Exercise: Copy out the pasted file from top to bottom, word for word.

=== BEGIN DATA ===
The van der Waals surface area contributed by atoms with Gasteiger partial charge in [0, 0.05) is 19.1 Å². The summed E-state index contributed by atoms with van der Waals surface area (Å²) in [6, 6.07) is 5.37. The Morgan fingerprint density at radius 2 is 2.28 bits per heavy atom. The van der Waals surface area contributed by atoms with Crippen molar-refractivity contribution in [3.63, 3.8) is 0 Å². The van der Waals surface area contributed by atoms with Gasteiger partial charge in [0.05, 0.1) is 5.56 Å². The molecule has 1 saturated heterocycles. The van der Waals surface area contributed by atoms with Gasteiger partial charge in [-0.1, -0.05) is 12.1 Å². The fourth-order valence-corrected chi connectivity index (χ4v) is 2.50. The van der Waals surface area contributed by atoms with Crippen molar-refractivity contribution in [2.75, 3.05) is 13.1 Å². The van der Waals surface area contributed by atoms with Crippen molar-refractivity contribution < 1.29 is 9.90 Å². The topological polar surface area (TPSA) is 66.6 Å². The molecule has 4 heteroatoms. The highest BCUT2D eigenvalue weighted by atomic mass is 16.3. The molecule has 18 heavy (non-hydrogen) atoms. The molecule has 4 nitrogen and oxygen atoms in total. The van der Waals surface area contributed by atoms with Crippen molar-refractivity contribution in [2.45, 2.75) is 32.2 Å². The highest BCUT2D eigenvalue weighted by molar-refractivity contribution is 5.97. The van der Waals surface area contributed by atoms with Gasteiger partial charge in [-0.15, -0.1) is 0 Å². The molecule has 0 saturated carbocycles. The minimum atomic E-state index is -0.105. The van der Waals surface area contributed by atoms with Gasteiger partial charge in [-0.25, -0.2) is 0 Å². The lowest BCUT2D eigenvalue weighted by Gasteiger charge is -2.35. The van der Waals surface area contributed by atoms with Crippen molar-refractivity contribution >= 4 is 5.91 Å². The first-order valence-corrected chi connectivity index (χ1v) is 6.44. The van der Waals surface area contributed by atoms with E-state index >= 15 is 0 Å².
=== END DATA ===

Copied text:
The van der Waals surface area contributed by atoms with Gasteiger partial charge in [0, 0.05) is 19.1 Å². The summed E-state index contributed by atoms with van der Waals surface area (Å²) in [6, 6.07) is 5.37. The Morgan fingerprint density at radius 2 is 2.28 bits per heavy atom. The van der Waals surface area contributed by atoms with Crippen molar-refractivity contribution in [3.63, 3.8) is 0 Å². The van der Waals surface area contributed by atoms with Gasteiger partial charge in [0.05, 0.1) is 5.56 Å². The molecule has 1 saturated heterocycles. The van der Waals surface area contributed by atoms with Gasteiger partial charge in [-0.1, -0.05) is 12.1 Å². The fourth-order valence-corrected chi connectivity index (χ4v) is 2.50. The van der Waals surface area contributed by atoms with Crippen molar-refractivity contribution in [2.75, 3.05) is 13.1 Å². The van der Waals surface area contributed by atoms with Crippen molar-refractivity contribution < 1.29 is 9.90 Å². The topological polar surface area (TPSA) is 66.6 Å². The molecule has 4 heteroatoms. The highest BCUT2D eigenvalue weighted by atomic mass is 16.3. The molecule has 18 heavy (non-hydrogen) atoms. The molecule has 4 nitrogen and oxygen atoms in total. The van der Waals surface area contributed by atoms with Crippen molar-refractivity contribution in [2.45, 2.75) is 32.2 Å². The highest BCUT2D eigenvalue weighted by molar-refractivity contribution is 5.97. The van der Waals surface area contributed by atoms with Gasteiger partial charge in [-0.15, -0.1) is 0 Å². The molecule has 0 saturated carbocycles. The minimum atomic E-state index is -0.105. The van der Waals surface area contributed by atoms with Gasteiger partial charge in [-0.25, -0.2) is 0 Å². The lowest BCUT2D eigenvalue weighted by Gasteiger charge is -2.35. The van der Waals surface area contributed by atoms with Crippen molar-refractivity contribution >= 4 is 5.91 Å². The first-order valence-corrected chi connectivity index (χ1v) is 6.44. The van der Waals surface area contributed by atoms with E-state index >= 15 is 0 Å².